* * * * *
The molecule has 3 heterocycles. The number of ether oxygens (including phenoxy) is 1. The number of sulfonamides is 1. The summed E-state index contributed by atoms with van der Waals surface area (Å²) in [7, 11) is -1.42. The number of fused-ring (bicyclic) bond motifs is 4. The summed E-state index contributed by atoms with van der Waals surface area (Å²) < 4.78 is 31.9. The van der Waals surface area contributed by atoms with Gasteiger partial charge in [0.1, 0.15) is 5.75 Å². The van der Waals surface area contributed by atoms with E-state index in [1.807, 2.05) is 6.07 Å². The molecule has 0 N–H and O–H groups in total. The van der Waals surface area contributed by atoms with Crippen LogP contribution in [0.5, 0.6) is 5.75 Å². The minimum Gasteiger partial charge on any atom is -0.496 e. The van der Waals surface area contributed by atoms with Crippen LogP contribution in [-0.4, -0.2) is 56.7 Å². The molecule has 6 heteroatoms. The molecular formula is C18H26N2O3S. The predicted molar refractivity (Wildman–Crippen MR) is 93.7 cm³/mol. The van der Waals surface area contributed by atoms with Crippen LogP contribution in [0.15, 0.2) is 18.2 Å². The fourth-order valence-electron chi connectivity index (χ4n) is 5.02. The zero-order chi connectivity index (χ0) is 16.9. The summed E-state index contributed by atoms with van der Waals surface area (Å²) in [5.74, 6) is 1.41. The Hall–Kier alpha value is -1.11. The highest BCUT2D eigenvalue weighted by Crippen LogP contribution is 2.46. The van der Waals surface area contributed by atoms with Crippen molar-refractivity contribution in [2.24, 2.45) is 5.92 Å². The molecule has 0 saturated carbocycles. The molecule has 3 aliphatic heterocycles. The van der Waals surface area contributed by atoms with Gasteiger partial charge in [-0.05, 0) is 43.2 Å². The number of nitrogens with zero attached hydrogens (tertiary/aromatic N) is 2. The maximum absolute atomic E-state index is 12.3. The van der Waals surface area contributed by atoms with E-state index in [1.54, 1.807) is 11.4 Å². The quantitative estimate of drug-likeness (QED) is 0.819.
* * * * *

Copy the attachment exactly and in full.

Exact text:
The molecule has 3 heterocycles. The number of ether oxygens (including phenoxy) is 1. The number of sulfonamides is 1. The summed E-state index contributed by atoms with van der Waals surface area (Å²) in [7, 11) is -1.42. The number of fused-ring (bicyclic) bond motifs is 4. The summed E-state index contributed by atoms with van der Waals surface area (Å²) < 4.78 is 31.9. The van der Waals surface area contributed by atoms with Gasteiger partial charge in [0.1, 0.15) is 5.75 Å². The van der Waals surface area contributed by atoms with E-state index in [1.807, 2.05) is 6.07 Å². The molecule has 0 N–H and O–H groups in total. The van der Waals surface area contributed by atoms with Crippen LogP contribution in [0.5, 0.6) is 5.75 Å². The minimum Gasteiger partial charge on any atom is -0.496 e. The van der Waals surface area contributed by atoms with Crippen LogP contribution in [-0.4, -0.2) is 56.7 Å². The molecule has 6 heteroatoms. The molecular formula is C18H26N2O3S. The predicted molar refractivity (Wildman–Crippen MR) is 93.7 cm³/mol. The van der Waals surface area contributed by atoms with Crippen LogP contribution in [0.15, 0.2) is 18.2 Å². The fourth-order valence-electron chi connectivity index (χ4n) is 5.02. The zero-order chi connectivity index (χ0) is 16.9. The summed E-state index contributed by atoms with van der Waals surface area (Å²) in [5.74, 6) is 1.41. The Hall–Kier alpha value is -1.11. The highest BCUT2D eigenvalue weighted by Crippen LogP contribution is 2.46. The van der Waals surface area contributed by atoms with Crippen molar-refractivity contribution in [2.24, 2.45) is 5.92 Å². The molecule has 0 saturated carbocycles. The molecule has 3 aliphatic heterocycles. The van der Waals surface area contributed by atoms with Gasteiger partial charge in [-0.05, 0) is 43.2 Å². The number of nitrogens with zero attached hydrogens (tertiary/aromatic N) is 2. The maximum absolute atomic E-state index is 12.3. The van der Waals surface area contributed by atoms with E-state index in [1.54, 1.807) is 11.4 Å². The quantitative estimate of drug-likeness (QED) is 0.819.